Brittany:  A while back I had a young patron come in and ask, "Do you have any books about girls like me doing magic?" I was at a loss because I knew of all of the books featuring boy protagonists doing magic or being part of a magical world, but one with a girl protagonist who was also African American? At the time the options were slim pickings. That's what I would like to see more of: African American protagonists living in amazing fantasy worlds, doing what they do in those out-of-the-ordinary worlds: making magic, slaying dragons, creating potions, halting monstrous wizards in their tracks, being demigods and then going to their 5 pm swim meet. This is one of many lacks that exist on library and bookstore shelves and frankly, I'm sick of it. While things in terms of representation on bookshelves have improved over the past couple of years, it's not anywhere near where it should be. When a child comes in and asks something as simple as, "Where are the books with kids like me doing cool things?" I should be able to provide an answer.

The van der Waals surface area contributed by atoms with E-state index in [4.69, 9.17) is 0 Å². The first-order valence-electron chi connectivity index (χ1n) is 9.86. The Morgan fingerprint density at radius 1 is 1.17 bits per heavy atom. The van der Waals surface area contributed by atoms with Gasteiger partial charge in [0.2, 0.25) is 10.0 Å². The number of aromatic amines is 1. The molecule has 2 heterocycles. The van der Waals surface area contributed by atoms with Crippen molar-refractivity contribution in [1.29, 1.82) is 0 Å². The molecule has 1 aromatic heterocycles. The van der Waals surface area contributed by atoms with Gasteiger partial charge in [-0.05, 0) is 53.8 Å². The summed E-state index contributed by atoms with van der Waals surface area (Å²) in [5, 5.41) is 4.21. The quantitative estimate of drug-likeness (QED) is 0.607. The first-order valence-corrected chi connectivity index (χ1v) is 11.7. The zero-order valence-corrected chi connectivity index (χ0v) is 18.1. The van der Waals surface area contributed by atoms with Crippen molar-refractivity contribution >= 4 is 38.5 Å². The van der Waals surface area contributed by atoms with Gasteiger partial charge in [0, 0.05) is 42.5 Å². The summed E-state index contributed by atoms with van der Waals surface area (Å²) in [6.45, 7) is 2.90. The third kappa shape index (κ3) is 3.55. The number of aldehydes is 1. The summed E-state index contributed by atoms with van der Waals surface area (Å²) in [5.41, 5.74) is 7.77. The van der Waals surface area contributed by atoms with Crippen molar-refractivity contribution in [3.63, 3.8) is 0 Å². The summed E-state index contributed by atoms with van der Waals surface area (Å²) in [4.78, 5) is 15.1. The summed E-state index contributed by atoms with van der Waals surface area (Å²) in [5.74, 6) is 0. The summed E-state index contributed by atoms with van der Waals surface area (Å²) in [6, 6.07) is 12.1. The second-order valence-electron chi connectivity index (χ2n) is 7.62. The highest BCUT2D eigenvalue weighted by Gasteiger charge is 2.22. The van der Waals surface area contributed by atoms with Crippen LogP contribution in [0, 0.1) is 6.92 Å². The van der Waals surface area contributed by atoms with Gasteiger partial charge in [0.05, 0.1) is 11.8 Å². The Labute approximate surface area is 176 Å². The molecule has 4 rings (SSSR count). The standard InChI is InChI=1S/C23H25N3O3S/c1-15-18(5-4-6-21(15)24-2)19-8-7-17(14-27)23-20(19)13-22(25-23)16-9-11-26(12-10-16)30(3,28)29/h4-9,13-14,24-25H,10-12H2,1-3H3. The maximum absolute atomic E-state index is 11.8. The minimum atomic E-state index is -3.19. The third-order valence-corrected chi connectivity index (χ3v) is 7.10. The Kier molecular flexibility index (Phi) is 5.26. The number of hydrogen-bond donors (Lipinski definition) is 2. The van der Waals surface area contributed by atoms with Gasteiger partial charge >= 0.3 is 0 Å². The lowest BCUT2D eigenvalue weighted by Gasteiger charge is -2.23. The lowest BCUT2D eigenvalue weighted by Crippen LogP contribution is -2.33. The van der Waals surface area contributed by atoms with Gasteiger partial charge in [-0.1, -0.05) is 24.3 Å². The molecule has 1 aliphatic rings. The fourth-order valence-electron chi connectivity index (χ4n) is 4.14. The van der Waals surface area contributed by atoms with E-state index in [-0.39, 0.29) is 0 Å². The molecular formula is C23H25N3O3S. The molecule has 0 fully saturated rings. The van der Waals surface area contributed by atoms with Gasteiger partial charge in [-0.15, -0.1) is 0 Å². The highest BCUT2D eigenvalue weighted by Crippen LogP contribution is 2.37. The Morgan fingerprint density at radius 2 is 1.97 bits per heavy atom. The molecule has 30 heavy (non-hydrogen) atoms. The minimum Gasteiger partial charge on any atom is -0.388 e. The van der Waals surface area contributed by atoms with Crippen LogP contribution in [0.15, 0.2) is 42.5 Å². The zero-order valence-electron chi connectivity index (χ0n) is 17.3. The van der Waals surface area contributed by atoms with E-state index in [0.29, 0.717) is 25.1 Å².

Joanna: I lose more LGBTQIA+ books than any others in the library, and honestly, I don't mind, and am happy to replace them each year. I would love to see more books like Star Crossed by Barbara Dee and The Other Boy by M. G. Hennessey for my middle school library. My queer shelf is expanding well for the high school, but those fabulous questioning and coming out years of middle school need to see far greater representation in my mind, especially with female protagonists.

Thank you to librarians extraordinaire Joanna Marple and Brittany Thurman for sharing their thoughts on what is sought after by middle-grade readers, and what is needed. You can connect with and read more about Brittany and Joanna here: